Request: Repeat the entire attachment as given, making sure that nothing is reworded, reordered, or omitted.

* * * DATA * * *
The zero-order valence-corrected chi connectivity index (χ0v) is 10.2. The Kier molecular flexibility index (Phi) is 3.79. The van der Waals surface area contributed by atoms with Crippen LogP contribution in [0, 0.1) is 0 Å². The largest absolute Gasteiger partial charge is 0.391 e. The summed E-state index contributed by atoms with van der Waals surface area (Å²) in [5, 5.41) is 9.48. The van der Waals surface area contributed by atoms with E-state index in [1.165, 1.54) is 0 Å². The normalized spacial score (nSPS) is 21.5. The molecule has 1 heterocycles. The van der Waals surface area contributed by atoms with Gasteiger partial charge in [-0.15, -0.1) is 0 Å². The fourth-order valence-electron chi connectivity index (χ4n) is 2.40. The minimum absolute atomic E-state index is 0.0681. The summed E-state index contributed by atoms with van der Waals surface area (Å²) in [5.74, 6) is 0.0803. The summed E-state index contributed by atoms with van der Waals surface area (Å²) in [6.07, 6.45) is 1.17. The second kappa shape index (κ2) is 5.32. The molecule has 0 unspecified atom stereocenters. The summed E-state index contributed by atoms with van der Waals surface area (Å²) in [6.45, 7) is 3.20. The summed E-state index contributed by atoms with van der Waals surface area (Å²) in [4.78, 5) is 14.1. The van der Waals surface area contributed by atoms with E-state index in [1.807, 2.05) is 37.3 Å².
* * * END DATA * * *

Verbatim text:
The zero-order valence-corrected chi connectivity index (χ0v) is 10.2. The Kier molecular flexibility index (Phi) is 3.79. The van der Waals surface area contributed by atoms with Crippen LogP contribution in [0, 0.1) is 0 Å². The largest absolute Gasteiger partial charge is 0.391 e. The summed E-state index contributed by atoms with van der Waals surface area (Å²) in [5, 5.41) is 9.48. The van der Waals surface area contributed by atoms with E-state index in [1.165, 1.54) is 0 Å². The normalized spacial score (nSPS) is 21.5. The molecule has 1 heterocycles. The van der Waals surface area contributed by atoms with Gasteiger partial charge in [-0.15, -0.1) is 0 Å². The fourth-order valence-electron chi connectivity index (χ4n) is 2.40. The minimum absolute atomic E-state index is 0.0681. The summed E-state index contributed by atoms with van der Waals surface area (Å²) in [5.74, 6) is 0.0803. The summed E-state index contributed by atoms with van der Waals surface area (Å²) in [6.07, 6.45) is 1.17. The second kappa shape index (κ2) is 5.32. The molecule has 0 unspecified atom stereocenters. The summed E-state index contributed by atoms with van der Waals surface area (Å²) in [6.45, 7) is 3.20. The summed E-state index contributed by atoms with van der Waals surface area (Å²) in [4.78, 5) is 14.1. The van der Waals surface area contributed by atoms with E-state index in [1.807, 2.05) is 37.3 Å².